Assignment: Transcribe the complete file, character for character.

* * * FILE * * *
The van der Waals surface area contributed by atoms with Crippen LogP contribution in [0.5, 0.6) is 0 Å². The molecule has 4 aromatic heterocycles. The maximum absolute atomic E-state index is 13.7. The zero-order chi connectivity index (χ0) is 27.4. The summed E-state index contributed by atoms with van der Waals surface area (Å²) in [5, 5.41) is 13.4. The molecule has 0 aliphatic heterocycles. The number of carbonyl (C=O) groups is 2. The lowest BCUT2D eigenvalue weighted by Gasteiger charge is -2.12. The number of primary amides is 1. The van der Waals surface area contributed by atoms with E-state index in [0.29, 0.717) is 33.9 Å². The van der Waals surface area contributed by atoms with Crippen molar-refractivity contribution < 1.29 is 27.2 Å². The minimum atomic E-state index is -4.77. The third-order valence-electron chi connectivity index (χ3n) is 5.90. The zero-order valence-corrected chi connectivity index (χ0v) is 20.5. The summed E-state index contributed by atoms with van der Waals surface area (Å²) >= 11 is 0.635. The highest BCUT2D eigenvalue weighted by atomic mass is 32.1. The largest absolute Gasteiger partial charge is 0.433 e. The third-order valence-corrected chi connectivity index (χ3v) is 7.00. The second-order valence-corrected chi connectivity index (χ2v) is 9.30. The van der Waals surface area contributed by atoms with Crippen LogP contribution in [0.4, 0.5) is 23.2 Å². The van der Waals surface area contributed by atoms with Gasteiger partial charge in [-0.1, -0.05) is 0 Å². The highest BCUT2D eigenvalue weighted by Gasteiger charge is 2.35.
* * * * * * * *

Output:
The van der Waals surface area contributed by atoms with Crippen LogP contribution in [0.5, 0.6) is 0 Å². The molecule has 4 aromatic heterocycles. The maximum absolute atomic E-state index is 13.7. The zero-order chi connectivity index (χ0) is 27.4. The summed E-state index contributed by atoms with van der Waals surface area (Å²) in [5, 5.41) is 13.4. The molecule has 0 aliphatic heterocycles. The number of carbonyl (C=O) groups is 2. The lowest BCUT2D eigenvalue weighted by Gasteiger charge is -2.12. The number of primary amides is 1. The van der Waals surface area contributed by atoms with E-state index in [0.29, 0.717) is 33.9 Å². The van der Waals surface area contributed by atoms with Crippen molar-refractivity contribution < 1.29 is 27.2 Å². The minimum atomic E-state index is -4.77. The third-order valence-electron chi connectivity index (χ3n) is 5.90. The zero-order valence-corrected chi connectivity index (χ0v) is 20.5. The summed E-state index contributed by atoms with van der Waals surface area (Å²) >= 11 is 0.635. The highest BCUT2D eigenvalue weighted by atomic mass is 32.1. The largest absolute Gasteiger partial charge is 0.433 e. The third-order valence-corrected chi connectivity index (χ3v) is 7.00. The second-order valence-corrected chi connectivity index (χ2v) is 9.30. The van der Waals surface area contributed by atoms with Crippen LogP contribution in [0.4, 0.5) is 23.2 Å². The van der Waals surface area contributed by atoms with Gasteiger partial charge in [-0.1, -0.05) is 0 Å². The highest BCUT2D eigenvalue weighted by Gasteiger charge is 2.35.